Brown County also had appeal to artists from outside the state.
Charles W. Dahlgreen
(1864-1955), a native of Chicago, first visited Brown
County in 1914. He was one of many out-of-town artists who regularly returned to
the region to paint. Traveling in a custom-equipped Model A “studio” truck,
Dahlgreen spent extended periods of time on the road, stopping and painting
whatever caught his eye. He was active in both the Chicago and Brown County art
scenes. When he died, Dahlgreen requested that his ashes be spread in Brown
County, under a white oak tree he had frequently painted.
Brown County was not the only locale where artists formed strong and supportive
communities. Richmond, Indiana was the center of the earliest such community of
artists; the Richmond Group, which pre-dated their neighbors to the south and
had a large and active membership. Further south in the state, the Wonderland
Way artists coalesced around the Art Shop in New Albany, Indiana and its owner,
James L. Russell. Named for the route between Cincinnati and New Albany, the
group was active from 1906 into the 1930s and included about 300 artists.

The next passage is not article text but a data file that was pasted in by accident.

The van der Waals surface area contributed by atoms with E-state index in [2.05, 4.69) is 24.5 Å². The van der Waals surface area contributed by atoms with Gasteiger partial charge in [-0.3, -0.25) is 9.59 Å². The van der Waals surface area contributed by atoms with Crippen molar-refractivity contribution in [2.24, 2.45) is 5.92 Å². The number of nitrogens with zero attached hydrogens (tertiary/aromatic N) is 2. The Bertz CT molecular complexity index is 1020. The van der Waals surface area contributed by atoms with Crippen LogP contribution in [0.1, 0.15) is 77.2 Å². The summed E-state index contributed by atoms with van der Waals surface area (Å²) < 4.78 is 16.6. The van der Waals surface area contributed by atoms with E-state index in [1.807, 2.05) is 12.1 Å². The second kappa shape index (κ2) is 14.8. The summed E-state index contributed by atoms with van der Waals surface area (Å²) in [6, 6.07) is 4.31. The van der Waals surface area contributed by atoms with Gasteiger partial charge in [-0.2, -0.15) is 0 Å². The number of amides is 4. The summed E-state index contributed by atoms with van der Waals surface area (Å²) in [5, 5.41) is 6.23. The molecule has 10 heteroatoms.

(1880-1946) was born in Corydon, Indiana, and studied with
local artists Sidney Crosier and James Russell. A member of The Wonderland Way
Art Club and active in Illinois and Southern Indiana art communities, Bulliet
had a contemporary edge that set her apart from her peers. Her work, which was
closely aligned with Modernist painters of the day, featured abstract imagery
and dramatic settings. Bulliet regularly exhibited in New York and Chicago art
shows. Her husband, C. J. Bulliet, was the art critic for the Chicago Tribune.
Another artist who clearly identified with a Modernist approach was
(1881-1949). Born in Vevay, Indiana, Stevens worked in both
representational landscape and geometric abstract styles of painting. In 1901,
the artist enrolled at the Cincinnati Art Academy, leaving in 1904 to work at
Rookwood Pottery as a painter and designer of ceramics. With an interest in
experimenting with a variety of media, he made his own paint and developed a new
formula for pastel chalks. Late in life, Stevens experimented with abstract
compositions influenced by the Russian painter Wassily Kandinsky after viewing
an exhibition of the artists work. While Kandinsky’s influence is readily
apparent in Stevens’ work, such as painting No. 3, the artist continued to work
in many different styles, including representational landscape.